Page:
Things have been progressing at a steady pace with the ESP32 port. Finally resolved enough of the hardware changes to warrant fabricating a new PCB with all of the functions to date:
Look familiar? It’s easy to mistake it for the ESP8266 based V5 IoTaWatt. That’s because one of the design goals was to put this into the same enclosure, which this will satisfy. The ESP32 devkit is about the same size as the ESP8266 but has 38 pins instead of 30 as in the ESP8266 devkit.
This version is also laid out the same with respect to the common components so that I could use the same PCB stencil (hand worked the extra components). The final version will probably move some of the components around to better utilize space and accommodate a few more components (more about that later).
The major hardware changes are:
SDcard now uses 4 bit data path at 40MHz instead of 1 bit at 20MHz (8x improvement).
ADC power, reference voltage and bias are now supplied by an independent 3.3V supply powered directly from the ~5V raw USB feed. The 3.3V available from the ESP32 devkit was just too variable and noisy. With a dedicated power supply just for measurements, things are rock solid.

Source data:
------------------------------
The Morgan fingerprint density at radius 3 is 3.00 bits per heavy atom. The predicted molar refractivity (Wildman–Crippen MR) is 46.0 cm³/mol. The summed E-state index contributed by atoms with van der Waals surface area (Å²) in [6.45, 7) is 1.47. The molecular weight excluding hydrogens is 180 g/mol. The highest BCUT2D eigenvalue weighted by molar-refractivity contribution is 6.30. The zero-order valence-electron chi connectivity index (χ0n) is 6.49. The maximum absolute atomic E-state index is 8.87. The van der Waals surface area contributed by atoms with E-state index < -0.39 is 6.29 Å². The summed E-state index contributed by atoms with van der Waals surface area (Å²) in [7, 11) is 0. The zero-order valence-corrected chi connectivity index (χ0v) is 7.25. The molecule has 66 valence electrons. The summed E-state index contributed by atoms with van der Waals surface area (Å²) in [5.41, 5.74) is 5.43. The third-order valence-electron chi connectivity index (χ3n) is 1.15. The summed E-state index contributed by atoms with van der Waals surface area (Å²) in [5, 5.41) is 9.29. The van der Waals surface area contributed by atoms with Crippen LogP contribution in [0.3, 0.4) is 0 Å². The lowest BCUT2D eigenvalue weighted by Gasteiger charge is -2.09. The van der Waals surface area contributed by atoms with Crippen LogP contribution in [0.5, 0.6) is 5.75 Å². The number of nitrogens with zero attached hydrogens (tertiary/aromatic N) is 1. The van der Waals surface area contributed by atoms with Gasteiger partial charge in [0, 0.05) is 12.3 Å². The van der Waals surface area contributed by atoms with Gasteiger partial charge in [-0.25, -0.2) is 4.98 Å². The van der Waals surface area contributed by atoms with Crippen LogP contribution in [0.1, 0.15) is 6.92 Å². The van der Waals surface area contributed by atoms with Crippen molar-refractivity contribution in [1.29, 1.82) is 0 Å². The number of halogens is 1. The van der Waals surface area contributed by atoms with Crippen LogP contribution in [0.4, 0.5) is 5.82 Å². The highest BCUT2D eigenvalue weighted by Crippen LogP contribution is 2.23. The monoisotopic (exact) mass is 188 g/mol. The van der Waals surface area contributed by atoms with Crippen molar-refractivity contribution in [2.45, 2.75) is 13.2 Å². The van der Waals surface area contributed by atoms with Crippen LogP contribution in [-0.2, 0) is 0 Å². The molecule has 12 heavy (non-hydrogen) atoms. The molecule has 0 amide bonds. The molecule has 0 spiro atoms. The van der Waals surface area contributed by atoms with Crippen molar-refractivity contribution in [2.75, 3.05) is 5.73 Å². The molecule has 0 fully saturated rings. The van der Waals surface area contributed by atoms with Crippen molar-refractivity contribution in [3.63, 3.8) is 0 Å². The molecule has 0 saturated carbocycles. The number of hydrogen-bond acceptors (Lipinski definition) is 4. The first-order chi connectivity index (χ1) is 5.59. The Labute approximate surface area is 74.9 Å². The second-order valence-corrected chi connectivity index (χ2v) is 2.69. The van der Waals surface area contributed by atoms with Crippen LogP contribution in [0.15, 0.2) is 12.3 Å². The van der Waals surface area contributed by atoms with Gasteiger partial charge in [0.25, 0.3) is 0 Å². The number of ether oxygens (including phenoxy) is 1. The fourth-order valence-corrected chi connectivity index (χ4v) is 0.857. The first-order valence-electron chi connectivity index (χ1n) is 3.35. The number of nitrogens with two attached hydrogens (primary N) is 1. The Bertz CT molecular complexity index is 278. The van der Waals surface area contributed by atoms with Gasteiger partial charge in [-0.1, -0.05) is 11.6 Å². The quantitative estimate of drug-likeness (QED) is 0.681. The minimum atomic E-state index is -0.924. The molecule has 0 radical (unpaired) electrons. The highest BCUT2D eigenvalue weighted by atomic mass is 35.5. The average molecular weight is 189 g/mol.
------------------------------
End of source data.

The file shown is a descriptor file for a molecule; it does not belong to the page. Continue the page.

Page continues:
The major firmware functions are working: Sampling, datalog, web server, inmflux, emoncms, file manager, message log.
The datalog record size has been increased x4 to 1024 bytes. This allows for more accuracy in measurements like VAR, and opens the door for tracking import/export, additional inputs, and other metrics from other sensors.
The plan is to add a second PCB with an additional 14 power inputs. The concept is to make it field expandable with a ribbon cable to this unit and an enclosure riser that would sit between the two, adding maybe 12 or 13 mm to the height. Still researching the connectors, but should have a prototype with provisional wiring soon to test the sampling with 28 channels.
Amazing how fast I’ve run out of IO pins. Have a few input only remaining. Considering adding a 16 port I2C chip to the expansion board and using one or two of the input pins for interrupts from it.
Currently thinking more about adding drivers to support third party bluetooth data like temp, humidity etc.
Have experimented with using an ESP-WROVER instead of ESP-WROOM-32 as it has a lot of additional memory in the external PSRAM. Have an adapter to run with one, and it works fine, except for two things:
The PSRAM takes away two more GRIO (16 & 17)
The form factor would require a change to a component in the enclosure mold.
So the memory comes at a cost. Right now, there’s still quite a bit of heap using the VROOM, so I’m staying with that. That said, I’m starting to experiment with supporting HTTPS, so heap could disappear quickly. Not sure the PSRAM will solve that, but good to know it’s there.